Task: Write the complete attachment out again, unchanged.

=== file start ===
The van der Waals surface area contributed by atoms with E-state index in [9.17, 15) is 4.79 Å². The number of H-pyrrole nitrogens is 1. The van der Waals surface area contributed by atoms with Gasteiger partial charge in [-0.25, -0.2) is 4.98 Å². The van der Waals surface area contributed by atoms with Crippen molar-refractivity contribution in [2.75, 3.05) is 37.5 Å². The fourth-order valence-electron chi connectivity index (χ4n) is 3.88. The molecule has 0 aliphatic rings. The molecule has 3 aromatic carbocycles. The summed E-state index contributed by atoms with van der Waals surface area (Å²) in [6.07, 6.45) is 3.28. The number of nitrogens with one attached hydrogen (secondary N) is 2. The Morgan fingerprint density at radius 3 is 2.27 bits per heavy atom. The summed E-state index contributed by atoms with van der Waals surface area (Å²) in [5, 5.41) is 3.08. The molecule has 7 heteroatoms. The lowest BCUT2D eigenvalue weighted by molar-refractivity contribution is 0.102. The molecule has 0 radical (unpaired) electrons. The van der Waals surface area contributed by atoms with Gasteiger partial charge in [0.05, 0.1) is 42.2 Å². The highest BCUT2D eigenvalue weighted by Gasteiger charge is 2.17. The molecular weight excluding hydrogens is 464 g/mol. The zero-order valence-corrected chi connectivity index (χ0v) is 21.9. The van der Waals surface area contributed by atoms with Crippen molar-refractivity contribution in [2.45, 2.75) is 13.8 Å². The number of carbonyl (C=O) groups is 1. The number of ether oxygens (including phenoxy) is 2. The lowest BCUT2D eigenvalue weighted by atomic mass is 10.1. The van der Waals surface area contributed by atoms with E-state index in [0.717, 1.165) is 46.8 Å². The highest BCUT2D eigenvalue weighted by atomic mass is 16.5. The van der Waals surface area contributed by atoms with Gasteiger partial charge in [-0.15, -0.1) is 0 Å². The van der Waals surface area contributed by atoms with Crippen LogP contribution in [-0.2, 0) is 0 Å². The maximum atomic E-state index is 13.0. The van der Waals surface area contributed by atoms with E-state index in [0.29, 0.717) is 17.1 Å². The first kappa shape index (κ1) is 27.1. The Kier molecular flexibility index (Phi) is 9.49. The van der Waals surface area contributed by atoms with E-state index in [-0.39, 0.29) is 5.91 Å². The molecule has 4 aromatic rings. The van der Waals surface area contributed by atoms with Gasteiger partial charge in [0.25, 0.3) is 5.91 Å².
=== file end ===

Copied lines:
The van der Waals surface area contributed by atoms with E-state index in [9.17, 15) is 4.79 Å². The number of H-pyrrole nitrogens is 1. The van der Waals surface area contributed by atoms with Gasteiger partial charge in [-0.25, -0.2) is 4.98 Å². The van der Waals surface area contributed by atoms with Crippen molar-refractivity contribution in [2.75, 3.05) is 37.5 Å². The fourth-order valence-electron chi connectivity index (χ4n) is 3.88. The molecule has 0 aliphatic rings. The molecule has 3 aromatic carbocycles. The summed E-state index contributed by atoms with van der Waals surface area (Å²) in [6.07, 6.45) is 3.28. The number of nitrogens with one attached hydrogen (secondary N) is 2. The Morgan fingerprint density at radius 3 is 2.27 bits per heavy atom. The summed E-state index contributed by atoms with van der Waals surface area (Å²) in [5, 5.41) is 3.08. The molecule has 7 heteroatoms. The lowest BCUT2D eigenvalue weighted by molar-refractivity contribution is 0.102. The molecule has 0 radical (unpaired) electrons. The van der Waals surface area contributed by atoms with Gasteiger partial charge in [0.05, 0.1) is 42.2 Å². The highest BCUT2D eigenvalue weighted by Gasteiger charge is 2.17. The molecular weight excluding hydrogens is 464 g/mol. The zero-order valence-corrected chi connectivity index (χ0v) is 21.9. The van der Waals surface area contributed by atoms with Crippen molar-refractivity contribution in [2.45, 2.75) is 13.8 Å². The number of carbonyl (C=O) groups is 1. The number of ether oxygens (including phenoxy) is 2. The lowest BCUT2D eigenvalue weighted by atomic mass is 10.1. The van der Waals surface area contributed by atoms with E-state index in [0.717, 1.165) is 46.8 Å². The highest BCUT2D eigenvalue weighted by atomic mass is 16.5. The van der Waals surface area contributed by atoms with Gasteiger partial charge in [-0.15, -0.1) is 0 Å². The van der Waals surface area contributed by atoms with Crippen LogP contribution in [-0.2, 0) is 0 Å². The maximum atomic E-state index is 13.0. The van der Waals surface area contributed by atoms with E-state index in [0.29, 0.717) is 17.1 Å². The first kappa shape index (κ1) is 27.1. The Kier molecular flexibility index (Phi) is 9.49. The van der Waals surface area contributed by atoms with E-state index in [-0.39, 0.29) is 5.91 Å². The molecule has 4 aromatic rings. The van der Waals surface area contributed by atoms with Gasteiger partial charge in [0.25, 0.3) is 5.91 Å².